A Family Has All Generations

Even in a church with a variety of generations there is a pull toward separating the generations even within the gathered church. Various generations need to worship and serve together. Growing up in a very program-based church, the only time my family spent together Sunday morning was the time in car arriving and leaving the gathered church. As soon as we hit the door of the church we were all funneled into our own environments of age-graded Bible study and worship. Often churches that have multiple worship services will design one for the older members and another for the younger ones. All of this generational segregation tends to reinforce our desire to consider our particular age group as the one that matters most. While there is a place for age appropriate learning within the church there is also much to be learned as young children observe older children and adults worshiping and serving. It is good for adults to rejoice when small children and infants are with their parents in worship and activities of the church. The noise of children in worship is cause for rejoicing. When we make accommodations for the needs of generations other than our own, it serves to remind us that we are not the focus of attention. God alone is the desire of our heart, and we can more fully embrace and enjoy Him when we think less of ourselves. The disciples tried generational segregation and Jesus would have none of it. ”Let the little Children come to me.”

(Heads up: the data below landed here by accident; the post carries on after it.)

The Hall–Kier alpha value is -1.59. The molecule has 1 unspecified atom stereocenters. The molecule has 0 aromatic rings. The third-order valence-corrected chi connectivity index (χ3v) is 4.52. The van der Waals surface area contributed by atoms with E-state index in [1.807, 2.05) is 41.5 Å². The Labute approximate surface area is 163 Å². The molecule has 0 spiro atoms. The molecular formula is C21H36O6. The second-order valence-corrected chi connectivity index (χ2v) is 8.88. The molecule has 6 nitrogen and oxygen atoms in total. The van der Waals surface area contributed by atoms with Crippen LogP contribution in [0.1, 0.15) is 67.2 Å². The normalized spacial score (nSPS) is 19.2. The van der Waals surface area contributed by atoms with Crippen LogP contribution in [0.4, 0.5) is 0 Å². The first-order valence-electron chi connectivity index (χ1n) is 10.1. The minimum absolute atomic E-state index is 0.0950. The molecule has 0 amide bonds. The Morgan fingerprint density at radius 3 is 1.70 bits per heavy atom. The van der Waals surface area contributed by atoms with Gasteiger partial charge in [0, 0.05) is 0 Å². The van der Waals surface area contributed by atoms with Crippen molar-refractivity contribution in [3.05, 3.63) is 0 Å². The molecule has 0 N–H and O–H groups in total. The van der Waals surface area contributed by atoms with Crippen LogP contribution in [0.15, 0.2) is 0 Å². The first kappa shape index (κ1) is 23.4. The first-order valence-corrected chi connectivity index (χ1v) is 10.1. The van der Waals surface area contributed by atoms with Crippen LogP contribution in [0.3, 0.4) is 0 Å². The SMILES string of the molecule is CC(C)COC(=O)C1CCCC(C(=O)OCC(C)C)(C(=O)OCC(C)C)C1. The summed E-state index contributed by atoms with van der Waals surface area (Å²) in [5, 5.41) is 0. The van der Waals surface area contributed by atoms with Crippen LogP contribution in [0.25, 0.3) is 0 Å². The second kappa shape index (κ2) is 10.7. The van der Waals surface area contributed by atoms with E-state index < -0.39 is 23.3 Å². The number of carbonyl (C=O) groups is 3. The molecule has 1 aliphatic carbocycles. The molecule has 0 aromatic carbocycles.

The struggle to embrace a different generation cuts both ways. Older people must find their joy in passing off leadership to the next generation. They must learn to find their joy in witnessing the next generation incarnating the gospel into their context. They must let go of the idol of the past, their need to control and most importantly their need to be made much of for all the work they have put in over the years. They need to rejoice in all the work Jesus has done for them through the years. And the younger people need to identify the real and meaningful struggle that older people endure. The constant sense of loss. The loss of a career, the loss of loved ones, the loss of mobility, the loss of understanding how things work, like smart phones. The loss of control of their lives, knowing that they face an ever declining future of less independence and more reliance on others. Young people need to show an overwhelming amount of compassion to older people and walk with them through this difficult stage in life. As we focus more and more on the beauty, perfection and complete satisfaction that is our bridegroom, we will embrace the reality that all of us who are in this church are His bride. The very young to the very old, all are His bride.

This article originally appeared here.

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John Mark Clifton is a pastor, church planter, church revitalizer, mission strategist, coach, and mentor to young leaders. He has planted numerous churches and most recently replanted a dying urban core church in Kansas City, MO.